‘King Lear’ review – Kathryn Hunter’s respectable return to ragged royal


Acclaimed actress Kathryn Hunter made history in 1997 when she became the first female to play the ill-fated King Lear in Britain, and now she reunites with director Helena Kaut-Howson to retell the tragedy for 2022.

It’s long considered an epic commentary on age amongst other things, and while I was not around to witness the previous staging and thus compare between the two, it’s still nonetheless difficult to ascertain exactly what point this re-staging is making, besides the obvious passage of time since Hunter last took on the role.

She is nonetheless as captivating as ever, of course. She plays a wide-eyed Lear ready to soak up the learnings which come from losing his kingdom and later, his sanity. Performances across the cast are commendable, with Gabriel Akuwudike playing a joyfully rebellious Kent, and Kwaku Mills comes into his own as an Edgar desperate for something to hold on to, fully embracing the dramatic hyperbole of Shakespeare. Equally, for a play so bleak, everyone delivers the many barbed insults contained within it with such sharp, cutting precision. There’s no denying that this King Lear is finely acted.

Yet, the play lacks pace against a 190-minute running time. Tragically, director Kaut-Howson was involved in a car accident two weeks before King Lear’s opening, leading to the cast and crew pushing ahead with staging the play in her absence as she recovers from the incident.

The feat resulting from dogged teamwork is nothing short of remarkable, but regrettably, one feels a director was required to tighten up scenes, and greater emphasise the themes which struggled to come to the fore. Case in point, designer Pawel Dobrzycki has done little to the Globe’s staging beyond erecting rusty metal scaffolding which is covered behind a cloak showing the more golden and marbled design with which we are all familiar – a nod to royal façades, perhaps, or a decaying mind, but such a metaphor is underdeveloped.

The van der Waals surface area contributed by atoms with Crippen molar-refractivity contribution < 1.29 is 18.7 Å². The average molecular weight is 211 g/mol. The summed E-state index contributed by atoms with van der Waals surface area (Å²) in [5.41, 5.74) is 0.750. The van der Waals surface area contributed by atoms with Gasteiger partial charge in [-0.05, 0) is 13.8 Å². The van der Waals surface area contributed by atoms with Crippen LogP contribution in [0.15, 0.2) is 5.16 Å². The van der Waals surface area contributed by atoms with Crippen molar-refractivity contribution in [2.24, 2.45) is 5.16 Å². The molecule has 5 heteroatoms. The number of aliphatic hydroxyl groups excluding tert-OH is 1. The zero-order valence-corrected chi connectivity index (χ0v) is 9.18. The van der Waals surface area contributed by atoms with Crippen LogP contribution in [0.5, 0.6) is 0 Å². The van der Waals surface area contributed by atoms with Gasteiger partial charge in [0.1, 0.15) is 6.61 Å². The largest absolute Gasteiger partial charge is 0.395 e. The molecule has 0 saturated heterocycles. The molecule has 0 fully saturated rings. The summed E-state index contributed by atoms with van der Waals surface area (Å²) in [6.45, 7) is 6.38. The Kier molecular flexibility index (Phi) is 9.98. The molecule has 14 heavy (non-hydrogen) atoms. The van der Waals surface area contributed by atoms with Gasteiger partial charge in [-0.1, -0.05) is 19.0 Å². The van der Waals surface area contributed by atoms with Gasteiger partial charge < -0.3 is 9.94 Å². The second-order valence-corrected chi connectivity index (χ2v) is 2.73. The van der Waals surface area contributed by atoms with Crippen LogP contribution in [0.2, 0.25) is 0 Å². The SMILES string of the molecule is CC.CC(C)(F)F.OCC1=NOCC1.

The acting in this King Lear is the play’s strongest point, but deeper engagement with the play’s politics would make this epic worth the while – not least in the current heatwave.

King Lear is now playing at Shakespeare’s Globe until 24 July. Audio described, captioned, relaxed and British Sign Language (BSL) interpreted performances will take place on 10, 14, 16 and 24 July respectively.

Production Images: Johan Persson.

Disclaimer: I was invited to watch ‘King Lear’ for free in exchange for a review of the press night performance as a member of the media. I did not receive payment for this article and all opinions stated above are honest and my own.

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